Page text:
"I fully agree with Mr. Sumner as'to the beneficial effects which result from the principle of population, and feel entirely convinced that the natural tendency of the human race to increase faster than the possible increase of the means of subsistence could not be either destroyed or essentially diminished without diminishing that hope of rising and fear of falling in society, so necessary to the improvement of the human faculties and the advancement of human happiness. But with this conviction on my mind, I feel no wish to alter the view which I have given of the evils arising from the principle of population. These evils do not lose their name or nature because they are overbalanced by good: and to consider them in a different light on this account, and cease to call them evils, would be as irrational as the objecting to call the irregular indulgences of passion vicious, and to affirm that they lead to misery, because our passions are the main sources of human virtue and happiness.

. I have always considered the principle of population as a law peculiarly suited to a state of discipline and trial. Tudeed I believe that, in the whole range of the laws of nature with which we are acquainted, not one can be pointed out, which in so remarkable a manner tends to strengthen and confirm this scriptural view of the state of man on earth. And as each individual has the power of avoiding the evil consequence to himself and society resulting from the principle of population by the practice of a virtue clearly dictated to him by the light of nature, and sanctioned by revealed religion, it must be allowed that the ways of God to man with regard to this great law of nature are completely vindicated.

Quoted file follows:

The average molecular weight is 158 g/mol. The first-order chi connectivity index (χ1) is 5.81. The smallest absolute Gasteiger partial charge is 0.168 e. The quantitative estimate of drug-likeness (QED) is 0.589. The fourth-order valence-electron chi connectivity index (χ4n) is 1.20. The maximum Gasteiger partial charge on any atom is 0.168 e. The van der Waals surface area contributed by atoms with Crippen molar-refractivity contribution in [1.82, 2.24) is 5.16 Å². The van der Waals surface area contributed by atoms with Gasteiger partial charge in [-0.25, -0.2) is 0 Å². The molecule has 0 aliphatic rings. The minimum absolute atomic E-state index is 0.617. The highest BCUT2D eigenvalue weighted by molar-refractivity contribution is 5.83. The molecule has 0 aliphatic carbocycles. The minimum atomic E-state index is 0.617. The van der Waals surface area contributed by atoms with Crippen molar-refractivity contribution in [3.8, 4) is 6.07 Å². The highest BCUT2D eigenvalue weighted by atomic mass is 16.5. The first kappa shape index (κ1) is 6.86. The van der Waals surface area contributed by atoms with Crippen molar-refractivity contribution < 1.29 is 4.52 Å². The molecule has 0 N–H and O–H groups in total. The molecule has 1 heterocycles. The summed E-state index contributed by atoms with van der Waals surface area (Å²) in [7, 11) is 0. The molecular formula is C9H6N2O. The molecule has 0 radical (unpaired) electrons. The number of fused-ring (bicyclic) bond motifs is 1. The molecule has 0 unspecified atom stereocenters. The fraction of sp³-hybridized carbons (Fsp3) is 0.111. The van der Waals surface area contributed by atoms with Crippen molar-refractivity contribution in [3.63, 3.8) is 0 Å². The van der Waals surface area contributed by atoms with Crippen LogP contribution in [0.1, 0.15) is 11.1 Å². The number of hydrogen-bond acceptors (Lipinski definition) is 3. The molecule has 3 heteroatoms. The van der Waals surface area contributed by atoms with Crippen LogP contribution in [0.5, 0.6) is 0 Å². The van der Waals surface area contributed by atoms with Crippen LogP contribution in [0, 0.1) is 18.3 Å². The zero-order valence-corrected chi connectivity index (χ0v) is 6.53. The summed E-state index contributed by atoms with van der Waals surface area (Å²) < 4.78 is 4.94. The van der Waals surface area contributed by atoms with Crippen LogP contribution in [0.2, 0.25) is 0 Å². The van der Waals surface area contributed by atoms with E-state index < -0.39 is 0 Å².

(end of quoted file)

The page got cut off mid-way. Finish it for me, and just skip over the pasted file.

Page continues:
'I have, therefore, certainly felt surprise as well as regret that no inconsiderable part of the objections which have been made to the principles and conclusions of the Essay on Population has come from persons for whose moral and religious character I have so high a respect, that it would have been particularly gratifying to me to obtain their approbation and sanction. This effect has been attributed to some expressions used in the course of the work which have beer thought too harsh, and not sufficiently indulgent to the weakness of human nature, and the feelings of Christian charity.

• It is probable, that having found the bow bent too much one way, I was induced to bend it too much the other, in order to make it straight. But I shall always be quite ready to blot out any part of the work which is considered by a competent tribunal as having a tendency to prevent the bow from becoming finally straight, and to impede the progress of truth. In deference to this tribunal I have already expunged the passages which have been most objected to, and I have made some few further corrections of the same kind in the present edition. By these alterations I hope and believe that the work has been improved without impairing its principles. But I still trust that whether it is read with or without these alterations, every reader of candour must acknowledge that the practical design uppermost in the mind of the writer, with whatever want of judgment it may have been executed, is to improve the condition and increase the happiness of the lower classes of society.’-vol. iii. pp. 424-428.

We introduce this passage, partly as furnishing the best reply to the objection under consideration, and partly to account for the different impression which the Essay itself formerly conveyed; but chiefly as an instructive example of that candour which always attends true philosophy. While the ignorant or bigoted writer is only rendered pertinacious by confutation, the philosophic reasoner gives its due weight to his adversary's argument, and is either more firmly settled in his own opinion by impotent attempts to subvert it, or ready to modify his staternents where he sees occa